So I was looking at the stats from WebRecon today and I couldnt help but notice the MASSIVE disparity between the percentage of TCPA cases that are filed as class actions versus other kinds of suits.
For FDCPA cases, for instance, only 8.2% of cases filed in June, 2023 were class actions. 7.3% in July, 2023 and 8.8% were class actions in August, 2023.
The percentage of FCRA cases filed as class actions was even lower–only 2.2% of FCRA cases were class actions in June and July, 2023 and just 3.5% were in August, 2023.
On the other hand a whopping 58.1% of TCPA cases were class actions in June, 2023, 66.2% in July and 58.2% in August.
In other words, TCPA cases are ten times more likely to be filed as class actions than other forms of consumer protection suits.
The question, of course, is why?
While there are a number of factors in play here, I can think of at least three reasons:
- A violation of the FDCPA and FCRA are, at least in some instances, likely to cause meaningful harm to a Plaintiff. In a FCRA case the harm might be in the form of damaged credit and an inability to make a major purchase. A violation of the FDCPA might result in a valid claim of harassment or even the loss of a job. This makes pursuit of these cases on an individual basis attractive because damages might be quite high individually. Under the TCPA, of course, no one is ever really damaged by a phone call. Folks just feel annoyed that their phone received a call they didnt ask for. So these cases are always about statutory damages–which are more naturally obtained across an entire class than in the individual damage setting under the FDCPA and FRCA.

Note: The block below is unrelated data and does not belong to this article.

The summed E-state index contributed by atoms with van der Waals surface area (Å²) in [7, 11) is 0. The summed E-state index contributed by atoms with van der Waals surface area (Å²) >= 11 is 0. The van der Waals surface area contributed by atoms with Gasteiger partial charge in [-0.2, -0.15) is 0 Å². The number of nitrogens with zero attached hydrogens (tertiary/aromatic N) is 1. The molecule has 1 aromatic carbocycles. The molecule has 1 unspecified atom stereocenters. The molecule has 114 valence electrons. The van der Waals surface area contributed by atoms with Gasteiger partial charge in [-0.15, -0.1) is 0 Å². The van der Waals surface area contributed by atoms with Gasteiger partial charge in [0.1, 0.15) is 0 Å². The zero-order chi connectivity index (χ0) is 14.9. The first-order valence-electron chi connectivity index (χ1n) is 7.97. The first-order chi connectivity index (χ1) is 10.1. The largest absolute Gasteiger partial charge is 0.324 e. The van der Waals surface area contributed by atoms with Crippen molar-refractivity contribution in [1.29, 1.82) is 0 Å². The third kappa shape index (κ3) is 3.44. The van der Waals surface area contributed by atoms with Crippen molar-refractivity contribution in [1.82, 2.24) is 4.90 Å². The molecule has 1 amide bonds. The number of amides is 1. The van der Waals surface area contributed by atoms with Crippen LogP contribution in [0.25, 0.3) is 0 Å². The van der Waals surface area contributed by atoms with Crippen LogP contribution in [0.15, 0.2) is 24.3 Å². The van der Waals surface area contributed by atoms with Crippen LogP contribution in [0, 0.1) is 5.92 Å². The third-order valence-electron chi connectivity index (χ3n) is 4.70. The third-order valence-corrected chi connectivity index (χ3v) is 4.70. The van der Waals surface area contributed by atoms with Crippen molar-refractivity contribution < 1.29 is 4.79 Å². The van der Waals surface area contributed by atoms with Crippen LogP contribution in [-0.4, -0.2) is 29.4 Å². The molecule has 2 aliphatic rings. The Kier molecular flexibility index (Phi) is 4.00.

- The TCPA waters are swimming with sophisticated plaintiffs lawyers that really know how to pursue class litigation. Since the TCPA is the richest oilfield for plaintiff’s law firms it naturally attracts the heaviest hitters out there. So where as less sophisticated and smaller firms might pursue the relatively small payouts afforded by the FDCPA and FRCA cases, the TCPA attracts the monsters. And the monsters are not afraid to bring class actions.
- But the biggest reason–I suspect-is that the TCPA does not provide attorneys fees to a successful plaintiff. To be assured of a large recovery, therefore, Plaintiff’s lawyers are much more likely to pursue a class action as supposed to an individual suit. Matters are different under the FCRA and FDCPA where attorneys fees are always awarded to a prevailing plaintiff. So in a weird way the lack of an attorney fee provision under the TCPA may actually lead to a higher number of class actions being filed under the statute!
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Also, big news tomorrow. Stay tuned.